3.32 In the words of Justice V.R. Krishna Iyer, what is guaranteed by this fundamental right is not mere animal existence nor vegetable survival but rightful opportunity to unfold the human potential and share in the joy of creative living.

3.33 In Veena Sethy v. State of Bihar, 1982(2) SCC 583, the Supreme Court was considering the cases of mentally sick prisoners languishing in jail for nearly two or three decades. Some of them were acquitted being of unsound mind. Some under-trial prisoners of unsound mind regained sanity long before, but no steps were taken to commence proceedings against them. In view of the inordinately long incarceration already suffered by them without justification, the Supreme Court ordered all of them to be released forthwith by providing necessary funds for meeting expenses of their journey to their respective native places as also for maintenance for a period of one week.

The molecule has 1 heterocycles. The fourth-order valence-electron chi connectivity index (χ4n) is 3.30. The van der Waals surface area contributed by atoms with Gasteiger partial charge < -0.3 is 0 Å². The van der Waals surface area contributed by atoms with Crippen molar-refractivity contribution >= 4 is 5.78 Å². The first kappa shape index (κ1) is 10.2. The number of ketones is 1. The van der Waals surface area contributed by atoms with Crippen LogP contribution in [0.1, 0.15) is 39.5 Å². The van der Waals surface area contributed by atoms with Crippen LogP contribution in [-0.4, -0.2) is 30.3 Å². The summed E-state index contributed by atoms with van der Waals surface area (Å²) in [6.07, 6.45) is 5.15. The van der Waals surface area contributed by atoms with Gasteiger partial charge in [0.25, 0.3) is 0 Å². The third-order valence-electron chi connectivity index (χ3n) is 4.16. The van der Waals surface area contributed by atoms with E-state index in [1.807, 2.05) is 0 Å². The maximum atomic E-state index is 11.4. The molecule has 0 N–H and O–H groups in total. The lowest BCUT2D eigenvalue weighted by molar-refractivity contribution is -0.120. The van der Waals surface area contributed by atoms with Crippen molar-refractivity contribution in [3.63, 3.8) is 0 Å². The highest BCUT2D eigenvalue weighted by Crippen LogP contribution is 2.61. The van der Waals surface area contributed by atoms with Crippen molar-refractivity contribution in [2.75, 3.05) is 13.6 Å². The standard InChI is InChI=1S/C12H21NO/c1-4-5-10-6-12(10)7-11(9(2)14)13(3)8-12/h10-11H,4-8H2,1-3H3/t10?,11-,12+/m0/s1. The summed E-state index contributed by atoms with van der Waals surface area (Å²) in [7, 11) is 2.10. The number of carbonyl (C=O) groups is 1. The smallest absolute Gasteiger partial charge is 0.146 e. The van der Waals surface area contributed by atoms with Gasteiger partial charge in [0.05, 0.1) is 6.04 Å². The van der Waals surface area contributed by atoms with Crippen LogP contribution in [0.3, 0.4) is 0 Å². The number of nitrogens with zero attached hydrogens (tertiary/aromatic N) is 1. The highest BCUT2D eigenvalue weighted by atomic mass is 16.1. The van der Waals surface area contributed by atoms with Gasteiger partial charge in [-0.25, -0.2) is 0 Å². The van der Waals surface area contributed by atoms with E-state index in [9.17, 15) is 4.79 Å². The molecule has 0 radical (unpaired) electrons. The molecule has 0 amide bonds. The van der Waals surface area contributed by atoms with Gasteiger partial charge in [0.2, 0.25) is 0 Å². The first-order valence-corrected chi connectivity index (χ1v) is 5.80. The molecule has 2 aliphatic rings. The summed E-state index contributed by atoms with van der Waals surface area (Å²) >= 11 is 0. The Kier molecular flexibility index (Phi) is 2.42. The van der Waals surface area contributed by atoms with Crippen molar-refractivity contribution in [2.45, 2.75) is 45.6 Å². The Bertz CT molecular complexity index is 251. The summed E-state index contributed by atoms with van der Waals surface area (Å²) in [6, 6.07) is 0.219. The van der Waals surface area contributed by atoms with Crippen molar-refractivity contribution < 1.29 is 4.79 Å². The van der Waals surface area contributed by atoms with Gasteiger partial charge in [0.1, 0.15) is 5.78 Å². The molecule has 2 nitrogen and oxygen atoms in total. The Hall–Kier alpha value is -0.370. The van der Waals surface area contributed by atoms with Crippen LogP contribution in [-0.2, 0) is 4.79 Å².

The above case was filed by way of public interest litigation by the Free Legal Aid Committee, Bihar, by addressing a letter to a Judge of the Supreme Court, drawing the Court's attention to unjustified and illegal detention of certain prisoners in the Central Jail, Hazaribagh, for almost two or three decades.

Treating this letter as a writ petition, the Supreme Court issued notice to the State of Bihar for the purpose of ascertaining facts and after giving opportunity to the State to file the counter affidavit, the Supreme Court held that if the poor are allowed to languish in jails without the slightest justification, the rule of law would become meaningless for the rule of law does not exist merely for those who have the means to fight for their rights and very often for perpetuation of the status quo which protects and preserves their dominance and permits them to exploit large sections of the community but it exists also for the poor and the down-trodden, the ignorant and the illiterate who constitute the large bulk of humanity in this country.